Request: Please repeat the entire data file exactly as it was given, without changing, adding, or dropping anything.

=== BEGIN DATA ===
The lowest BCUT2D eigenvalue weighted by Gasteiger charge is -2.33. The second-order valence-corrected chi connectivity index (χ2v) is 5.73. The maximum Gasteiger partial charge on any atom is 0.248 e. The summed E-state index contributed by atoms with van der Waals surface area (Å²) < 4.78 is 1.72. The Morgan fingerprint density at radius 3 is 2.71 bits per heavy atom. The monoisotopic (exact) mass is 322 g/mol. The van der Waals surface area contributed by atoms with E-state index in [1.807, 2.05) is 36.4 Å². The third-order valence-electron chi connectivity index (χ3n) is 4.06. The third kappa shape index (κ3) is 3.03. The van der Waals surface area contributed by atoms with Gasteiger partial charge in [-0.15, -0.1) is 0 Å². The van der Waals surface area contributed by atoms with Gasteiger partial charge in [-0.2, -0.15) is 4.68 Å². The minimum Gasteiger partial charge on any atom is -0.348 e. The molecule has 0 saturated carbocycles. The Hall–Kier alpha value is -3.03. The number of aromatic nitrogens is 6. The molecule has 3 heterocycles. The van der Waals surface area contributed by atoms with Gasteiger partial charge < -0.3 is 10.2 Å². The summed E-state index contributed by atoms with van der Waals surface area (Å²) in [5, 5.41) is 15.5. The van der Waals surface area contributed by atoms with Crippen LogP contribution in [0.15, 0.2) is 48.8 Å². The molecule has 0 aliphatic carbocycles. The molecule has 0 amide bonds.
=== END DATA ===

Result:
The lowest BCUT2D eigenvalue weighted by Gasteiger charge is -2.33. The second-order valence-corrected chi connectivity index (χ2v) is 5.73. The maximum Gasteiger partial charge on any atom is 0.248 e. The summed E-state index contributed by atoms with van der Waals surface area (Å²) < 4.78 is 1.72. The Morgan fingerprint density at radius 3 is 2.71 bits per heavy atom. The monoisotopic (exact) mass is 322 g/mol. The van der Waals surface area contributed by atoms with E-state index in [1.807, 2.05) is 36.4 Å². The third-order valence-electron chi connectivity index (χ3n) is 4.06. The third kappa shape index (κ3) is 3.03. The van der Waals surface area contributed by atoms with Gasteiger partial charge in [-0.15, -0.1) is 0 Å². The van der Waals surface area contributed by atoms with Gasteiger partial charge in [-0.2, -0.15) is 4.68 Å². The minimum Gasteiger partial charge on any atom is -0.348 e. The molecule has 0 saturated carbocycles. The Hall–Kier alpha value is -3.03. The number of aromatic nitrogens is 6. The molecule has 3 heterocycles. The van der Waals surface area contributed by atoms with Gasteiger partial charge < -0.3 is 10.2 Å². The summed E-state index contributed by atoms with van der Waals surface area (Å²) in [5, 5.41) is 15.5. The van der Waals surface area contributed by atoms with Crippen LogP contribution in [0.15, 0.2) is 48.8 Å². The molecule has 0 aliphatic carbocycles. The molecule has 0 amide bonds.